The problem ‘Klystron’ has with WiFi, Must Be A Hardware Problem.

It would seem that the laptop I name ‘Klystron’, is befallen by not one but two WiFi problems, which made it hard to identify either of them.

The main problem I was trying to get a handle on as late as This Posting, could be described as having a WiFi status that seems active to programs running on the affected laptop, but which causes that laptop to seem to lose its connectivity with the rest of my LAN, as seen from the LAN. I can verify that within seconds. It seems to take place, whenever I just close the lid.

The previous posting combined this observation, with the fact that I had set the Lid Close Behavior to Lock the Screen, to suggest that maybe the Screen Locking function built-in to KDE, was triggering this situation somehow.

But what I have now done, is to change the Lid Close Behavior to Turn the Screen Off, which simply causes the backlight of the screen to go dark. And just as before, closing the lid causes the same condition. What this rules out, is that the problem was caused by the KDE Lock Screen function per se. Further, KDE can be told to lock its screen, just with <Ctrl>+<Alt>+L. If I enter that key-combination and keep the lid open, ‘Klystron’ stays visible to the rest of my LAN, and its WiFi appears unfettered.

Now, what can sidetrack this, is the fact that a second type of malfunction will sometimes set in, which actually causes its WiFi to seem to log off, and which requires that I reconnect. One reason for which I need to reconnect, is the fact that my WiFi passphrase is stored on the laptop in a user directory, but as part of the KDE-Wallet system, that keeps such information encrypted with another password.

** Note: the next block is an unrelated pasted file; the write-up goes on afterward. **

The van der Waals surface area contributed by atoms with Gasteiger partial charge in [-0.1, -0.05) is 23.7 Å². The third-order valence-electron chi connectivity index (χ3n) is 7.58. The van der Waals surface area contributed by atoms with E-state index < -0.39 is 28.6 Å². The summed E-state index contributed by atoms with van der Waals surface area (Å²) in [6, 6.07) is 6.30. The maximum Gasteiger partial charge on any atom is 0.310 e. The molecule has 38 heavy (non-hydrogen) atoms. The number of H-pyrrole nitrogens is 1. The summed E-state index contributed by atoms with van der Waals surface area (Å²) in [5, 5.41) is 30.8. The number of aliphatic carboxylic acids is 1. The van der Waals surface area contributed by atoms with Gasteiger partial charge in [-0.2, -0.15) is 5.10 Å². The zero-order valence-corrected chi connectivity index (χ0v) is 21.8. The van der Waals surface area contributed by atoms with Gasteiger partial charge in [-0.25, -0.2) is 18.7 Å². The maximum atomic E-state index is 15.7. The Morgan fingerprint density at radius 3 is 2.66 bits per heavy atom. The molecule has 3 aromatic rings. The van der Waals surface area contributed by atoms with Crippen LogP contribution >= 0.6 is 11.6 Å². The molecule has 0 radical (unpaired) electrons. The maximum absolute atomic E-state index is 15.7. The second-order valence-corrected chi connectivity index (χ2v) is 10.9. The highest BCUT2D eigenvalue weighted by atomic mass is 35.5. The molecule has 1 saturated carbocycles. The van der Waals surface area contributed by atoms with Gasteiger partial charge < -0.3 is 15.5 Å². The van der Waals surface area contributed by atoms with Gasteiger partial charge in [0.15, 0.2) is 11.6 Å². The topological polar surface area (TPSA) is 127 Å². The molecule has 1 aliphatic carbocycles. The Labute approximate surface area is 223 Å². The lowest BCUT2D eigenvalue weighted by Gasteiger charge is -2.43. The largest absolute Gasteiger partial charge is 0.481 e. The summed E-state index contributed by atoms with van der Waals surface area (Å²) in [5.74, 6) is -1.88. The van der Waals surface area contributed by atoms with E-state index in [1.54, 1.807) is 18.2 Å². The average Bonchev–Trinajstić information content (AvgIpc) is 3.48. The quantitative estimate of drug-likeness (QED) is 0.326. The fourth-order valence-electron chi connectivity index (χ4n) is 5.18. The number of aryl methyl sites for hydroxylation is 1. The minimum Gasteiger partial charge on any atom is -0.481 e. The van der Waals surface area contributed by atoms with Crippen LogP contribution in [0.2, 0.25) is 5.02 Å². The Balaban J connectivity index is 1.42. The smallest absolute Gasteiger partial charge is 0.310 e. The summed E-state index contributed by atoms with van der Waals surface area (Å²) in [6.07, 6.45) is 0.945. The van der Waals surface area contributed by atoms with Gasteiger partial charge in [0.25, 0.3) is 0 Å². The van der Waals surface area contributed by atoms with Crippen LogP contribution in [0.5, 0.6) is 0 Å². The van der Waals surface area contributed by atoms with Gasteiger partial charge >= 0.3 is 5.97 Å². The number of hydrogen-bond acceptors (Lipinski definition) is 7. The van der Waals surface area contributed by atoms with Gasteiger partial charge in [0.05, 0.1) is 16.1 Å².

Hence, whenever I want the WiFi to reconnect for any reason, I must first unlock my KDE-Wallet, so that the Network Manager can be given my WiFi passphrase, to reconnect.

It is not clear what causes the initial disconnection though. A part of me thinks this could be due to misuse of my laptop on my LAN, of IPv6 addresses. But another part of me thinks this could be due to dodgy support of 802.11n within Linux drivers.

What I do know is that this second problem sets in much less often than the first.

Also, it is possible that closing the lid does not physically sever any type of antenna-connection, but may rather change the geometry of the antenna wave patterns, so that the signal strength may just go way down. This may be confirmed at some later point in time, when I try moving the laptop to a different location, relative to my router. I just find the thought sad, that there might be some sort of more-serious, hardware issue with the WiFi, since hardware issues are finally harder to solve than software issues.

Dirk

 

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